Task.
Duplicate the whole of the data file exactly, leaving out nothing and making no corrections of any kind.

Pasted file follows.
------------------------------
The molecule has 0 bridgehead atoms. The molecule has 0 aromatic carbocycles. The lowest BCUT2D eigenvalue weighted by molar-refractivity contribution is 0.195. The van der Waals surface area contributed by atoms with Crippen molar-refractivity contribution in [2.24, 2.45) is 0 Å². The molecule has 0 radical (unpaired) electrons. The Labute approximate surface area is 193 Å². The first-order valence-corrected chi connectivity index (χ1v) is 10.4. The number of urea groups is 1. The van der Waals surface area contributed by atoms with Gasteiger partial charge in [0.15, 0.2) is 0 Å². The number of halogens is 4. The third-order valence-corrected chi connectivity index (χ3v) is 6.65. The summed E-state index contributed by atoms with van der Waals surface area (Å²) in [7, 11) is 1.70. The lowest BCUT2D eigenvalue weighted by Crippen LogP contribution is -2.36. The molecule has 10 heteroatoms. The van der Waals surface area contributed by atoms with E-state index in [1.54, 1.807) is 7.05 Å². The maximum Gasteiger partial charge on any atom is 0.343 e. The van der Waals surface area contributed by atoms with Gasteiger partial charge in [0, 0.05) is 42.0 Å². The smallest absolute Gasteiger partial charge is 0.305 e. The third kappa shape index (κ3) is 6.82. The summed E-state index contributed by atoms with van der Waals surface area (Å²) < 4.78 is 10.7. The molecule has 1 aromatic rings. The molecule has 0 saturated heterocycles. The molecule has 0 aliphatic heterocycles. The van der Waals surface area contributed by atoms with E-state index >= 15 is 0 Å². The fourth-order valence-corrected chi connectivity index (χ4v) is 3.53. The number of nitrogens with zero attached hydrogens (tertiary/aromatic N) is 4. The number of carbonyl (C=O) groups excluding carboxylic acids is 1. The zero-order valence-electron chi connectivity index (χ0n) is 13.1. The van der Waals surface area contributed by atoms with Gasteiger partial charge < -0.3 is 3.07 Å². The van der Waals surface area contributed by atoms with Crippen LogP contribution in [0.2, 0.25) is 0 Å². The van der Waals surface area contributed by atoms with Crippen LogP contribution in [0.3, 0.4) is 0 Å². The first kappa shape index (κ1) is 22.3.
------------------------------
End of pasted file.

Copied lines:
The molecule has 0 bridgehead atoms. The molecule has 0 aromatic carbocycles. The lowest BCUT2D eigenvalue weighted by molar-refractivity contribution is 0.195. The van der Waals surface area contributed by atoms with Crippen molar-refractivity contribution in [2.24, 2.45) is 0 Å². The molecule has 0 radical (unpaired) electrons. The Labute approximate surface area is 193 Å². The first-order valence-corrected chi connectivity index (χ1v) is 10.4. The number of urea groups is 1. The van der Waals surface area contributed by atoms with Gasteiger partial charge in [0.15, 0.2) is 0 Å². The number of halogens is 4. The third-order valence-corrected chi connectivity index (χ3v) is 6.65. The summed E-state index contributed by atoms with van der Waals surface area (Å²) in [7, 11) is 1.70. The lowest BCUT2D eigenvalue weighted by Crippen LogP contribution is -2.36. The molecule has 10 heteroatoms. The van der Waals surface area contributed by atoms with E-state index in [1.54, 1.807) is 7.05 Å². The maximum Gasteiger partial charge on any atom is 0.343 e. The van der Waals surface area contributed by atoms with Gasteiger partial charge in [0, 0.05) is 42.0 Å². The smallest absolute Gasteiger partial charge is 0.305 e. The third kappa shape index (κ3) is 6.82. The summed E-state index contributed by atoms with van der Waals surface area (Å²) < 4.78 is 10.7. The molecule has 1 aromatic rings. The molecule has 0 saturated heterocycles. The molecule has 0 aliphatic heterocycles. The van der Waals surface area contributed by atoms with E-state index >= 15 is 0 Å². The fourth-order valence-corrected chi connectivity index (χ4v) is 3.53. The number of nitrogens with zero attached hydrogens (tertiary/aromatic N) is 4. The number of carbonyl (C=O) groups excluding carboxylic acids is 1. The zero-order valence-electron chi connectivity index (χ0n) is 13.1. The van der Waals surface area contributed by atoms with Gasteiger partial charge < -0.3 is 3.07 Å². The van der Waals surface area contributed by atoms with Crippen LogP contribution in [0.2, 0.25) is 0 Å². The van der Waals surface area contributed by atoms with Crippen LogP contribution in [0.3, 0.4) is 0 Å². The first kappa shape index (κ1) is 22.3.